In the currencies, only the euro and sterling rose more than the dollar’s trade weighted index fell. And priced in all these currencies, the other items in Figure 1 increased.
The relationship between money and prices
There is usually a time lag between an expansion of the money quantity and its effect on prices, depending on the route it takes to full circulation. The lack of any distinction between existing and new circulating currency conceals its existence. And while every economic actor knows that government money loses purchasing power over time, it is still regarded by transacting parties as having the objective value while variations in price are reflected entirely in the goods or services being exchanged.
If the distribution of new money is channelled through increased government spending targeted at one part of the total economy, then the price effect is initially confined to a few corporations and locations in the sectors concerned, before it spreads to the wider economy before being disseminated by employees, contractors and subsidiary businesses. Alternatively, if money is distributed widely by a representational helicopter, the price effect is more instantaneous because it is more immediately spent mainly on consumer goods.
Even if the additional distribution of new money is made obvious to a population, it fails to grasp the consequences for the dilution of the existing stock of money. Like most analysts in the commodity markets, they initially think that prices are simply rising, and they fail to consider monetary debasement as the cause.
While the simple mathematical relationship between the quantity of money and the effect over time on prices is widely understood, other effects are less so. Changing the amount of money in circulation fatally corrupts statistical comparisons, yet financial analysts appear unaware of the profound differences between today’s money and that of the past. Furthermore, in more normal times the expansion and contraction of bank credit is usually a far larger variation of total money than its expansion by a central bank to fund a government deficit.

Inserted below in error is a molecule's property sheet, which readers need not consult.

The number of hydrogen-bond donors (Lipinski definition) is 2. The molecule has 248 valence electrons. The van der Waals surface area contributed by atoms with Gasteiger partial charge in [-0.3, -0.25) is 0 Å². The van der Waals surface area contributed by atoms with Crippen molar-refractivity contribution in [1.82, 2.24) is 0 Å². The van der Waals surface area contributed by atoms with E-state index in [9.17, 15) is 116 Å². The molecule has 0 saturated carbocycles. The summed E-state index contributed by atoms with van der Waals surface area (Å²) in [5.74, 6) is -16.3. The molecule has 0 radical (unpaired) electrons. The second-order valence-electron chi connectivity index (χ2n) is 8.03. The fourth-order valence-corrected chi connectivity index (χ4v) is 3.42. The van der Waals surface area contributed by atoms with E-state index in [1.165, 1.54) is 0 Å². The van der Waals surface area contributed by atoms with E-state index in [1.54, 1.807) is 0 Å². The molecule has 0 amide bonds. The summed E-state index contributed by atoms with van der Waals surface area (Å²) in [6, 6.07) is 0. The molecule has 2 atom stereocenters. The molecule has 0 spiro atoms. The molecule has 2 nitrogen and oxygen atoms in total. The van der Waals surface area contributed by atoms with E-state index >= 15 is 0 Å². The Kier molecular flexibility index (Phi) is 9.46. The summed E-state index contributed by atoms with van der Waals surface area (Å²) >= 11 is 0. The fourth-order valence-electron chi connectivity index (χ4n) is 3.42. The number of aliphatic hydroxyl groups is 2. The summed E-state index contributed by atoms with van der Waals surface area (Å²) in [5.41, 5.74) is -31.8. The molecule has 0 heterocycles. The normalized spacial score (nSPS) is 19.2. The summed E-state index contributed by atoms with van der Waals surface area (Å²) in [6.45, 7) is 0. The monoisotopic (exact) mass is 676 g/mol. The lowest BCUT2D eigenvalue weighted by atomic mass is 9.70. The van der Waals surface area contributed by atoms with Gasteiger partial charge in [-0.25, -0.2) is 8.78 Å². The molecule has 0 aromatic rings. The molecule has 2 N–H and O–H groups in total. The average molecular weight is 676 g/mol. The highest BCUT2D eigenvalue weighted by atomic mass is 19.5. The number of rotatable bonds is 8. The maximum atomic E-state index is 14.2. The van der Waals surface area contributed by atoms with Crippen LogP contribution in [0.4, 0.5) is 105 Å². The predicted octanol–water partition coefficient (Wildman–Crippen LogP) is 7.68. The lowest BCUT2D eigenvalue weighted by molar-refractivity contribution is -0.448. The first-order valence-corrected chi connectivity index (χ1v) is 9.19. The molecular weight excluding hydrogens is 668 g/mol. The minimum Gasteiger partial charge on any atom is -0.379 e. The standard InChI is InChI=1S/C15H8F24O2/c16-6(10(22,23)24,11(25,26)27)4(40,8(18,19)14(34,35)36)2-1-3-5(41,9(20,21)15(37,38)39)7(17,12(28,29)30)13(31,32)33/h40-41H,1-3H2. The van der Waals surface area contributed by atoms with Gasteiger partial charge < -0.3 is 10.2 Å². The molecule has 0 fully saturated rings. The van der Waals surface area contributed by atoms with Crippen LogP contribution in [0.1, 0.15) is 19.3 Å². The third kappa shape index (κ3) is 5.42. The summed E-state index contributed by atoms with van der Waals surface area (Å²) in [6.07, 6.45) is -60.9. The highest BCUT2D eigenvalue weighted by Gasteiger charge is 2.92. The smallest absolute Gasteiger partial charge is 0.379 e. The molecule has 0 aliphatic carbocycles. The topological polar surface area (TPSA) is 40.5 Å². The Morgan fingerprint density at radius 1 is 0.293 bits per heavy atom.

But the most profound effect on a money’s purchasing power comes when foreign owners of it domestic users gradually realise that the debasement will continue and even accelerate. Since 23 March, when the Fed told the world it would inflate limitlessly, there were two important categories of actors who immediately understood the inflation message. The first was the cryptocurrency community, as discussed above, and the second was the Chinese government, which accelerated its purchase of commodities, including iron ore, copper and oil. Wheat, cooking oil, and soybeans have followed. Predictably, commentators have seen the ramping up of commodity stockpiles, but not the unseen winding down of dollars. That is the point the Chinese appear to have understood, confirmed by the timing of accelerated commodity purchases. And their currency has also risen by nearly 8% against a weakening dollar, a marked change in official exchange policy.
Hyperinflation of the dollar is here
It is now impossible to envisage the US Government and the Fed limiting further monetary expansions. Their Keynesian creed tells them that to do so would be disastrous for the economy. By relying on macroeconomic beliefs upon which they base their policy decisions they cannot come up with an answer that ultimately saves the currency and the economy. They do not appear to realise that by transferring wealth to a generally non-produ